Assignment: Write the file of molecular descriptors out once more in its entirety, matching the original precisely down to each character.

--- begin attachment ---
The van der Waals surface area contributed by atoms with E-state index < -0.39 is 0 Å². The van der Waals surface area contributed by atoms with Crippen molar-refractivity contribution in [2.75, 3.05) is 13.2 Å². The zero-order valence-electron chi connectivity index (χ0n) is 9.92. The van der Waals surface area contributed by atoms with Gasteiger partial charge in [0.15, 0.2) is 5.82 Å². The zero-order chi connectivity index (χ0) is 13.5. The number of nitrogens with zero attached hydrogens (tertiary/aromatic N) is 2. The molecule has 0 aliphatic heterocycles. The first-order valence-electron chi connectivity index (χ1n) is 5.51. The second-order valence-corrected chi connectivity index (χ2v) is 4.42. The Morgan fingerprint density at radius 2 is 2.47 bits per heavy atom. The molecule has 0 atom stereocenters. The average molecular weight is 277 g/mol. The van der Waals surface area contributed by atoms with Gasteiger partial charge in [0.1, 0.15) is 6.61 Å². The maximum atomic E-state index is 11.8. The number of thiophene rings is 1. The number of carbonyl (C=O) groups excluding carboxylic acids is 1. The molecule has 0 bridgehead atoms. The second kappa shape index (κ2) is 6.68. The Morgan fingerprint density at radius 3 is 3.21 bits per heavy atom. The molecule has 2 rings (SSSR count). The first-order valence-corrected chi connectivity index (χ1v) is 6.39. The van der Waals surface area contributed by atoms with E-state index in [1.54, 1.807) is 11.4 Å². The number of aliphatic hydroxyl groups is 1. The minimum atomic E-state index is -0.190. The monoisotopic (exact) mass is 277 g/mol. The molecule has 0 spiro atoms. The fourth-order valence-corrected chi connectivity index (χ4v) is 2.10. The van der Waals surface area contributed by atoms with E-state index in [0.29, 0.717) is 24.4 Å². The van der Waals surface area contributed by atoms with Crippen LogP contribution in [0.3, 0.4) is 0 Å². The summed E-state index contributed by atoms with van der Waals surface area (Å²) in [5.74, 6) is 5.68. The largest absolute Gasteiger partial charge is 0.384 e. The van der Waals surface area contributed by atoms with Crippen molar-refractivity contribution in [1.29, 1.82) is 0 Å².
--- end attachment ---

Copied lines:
The van der Waals surface area contributed by atoms with E-state index < -0.39 is 0 Å². The van der Waals surface area contributed by atoms with Crippen molar-refractivity contribution in [2.75, 3.05) is 13.2 Å². The zero-order valence-electron chi connectivity index (χ0n) is 9.92. The van der Waals surface area contributed by atoms with Gasteiger partial charge in [0.15, 0.2) is 5.82 Å². The zero-order chi connectivity index (χ0) is 13.5. The number of nitrogens with zero attached hydrogens (tertiary/aromatic N) is 2. The molecule has 0 aliphatic heterocycles. The first-order valence-electron chi connectivity index (χ1n) is 5.51. The second-order valence-corrected chi connectivity index (χ2v) is 4.42. The Morgan fingerprint density at radius 2 is 2.47 bits per heavy atom. The molecule has 0 atom stereocenters. The average molecular weight is 277 g/mol. The van der Waals surface area contributed by atoms with Gasteiger partial charge in [0.1, 0.15) is 6.61 Å². The maximum atomic E-state index is 11.8. The number of thiophene rings is 1. The number of carbonyl (C=O) groups excluding carboxylic acids is 1. The molecule has 0 bridgehead atoms. The second kappa shape index (κ2) is 6.68. The Morgan fingerprint density at radius 3 is 3.21 bits per heavy atom. The molecule has 2 rings (SSSR count). The first-order valence-corrected chi connectivity index (χ1v) is 6.39. The van der Waals surface area contributed by atoms with E-state index in [1.54, 1.807) is 11.4 Å². The number of aliphatic hydroxyl groups is 1. The minimum atomic E-state index is -0.190. The monoisotopic (exact) mass is 277 g/mol. The molecule has 0 spiro atoms. The fourth-order valence-corrected chi connectivity index (χ4v) is 2.10. The van der Waals surface area contributed by atoms with E-state index in [0.29, 0.717) is 24.4 Å². The van der Waals surface area contributed by atoms with Crippen LogP contribution in [0.3, 0.4) is 0 Å². The summed E-state index contributed by atoms with van der Waals surface area (Å²) in [5.74, 6) is 5.68. The largest absolute Gasteiger partial charge is 0.384 e. The van der Waals surface area contributed by atoms with Crippen molar-refractivity contribution in [1.29, 1.82) is 0 Å².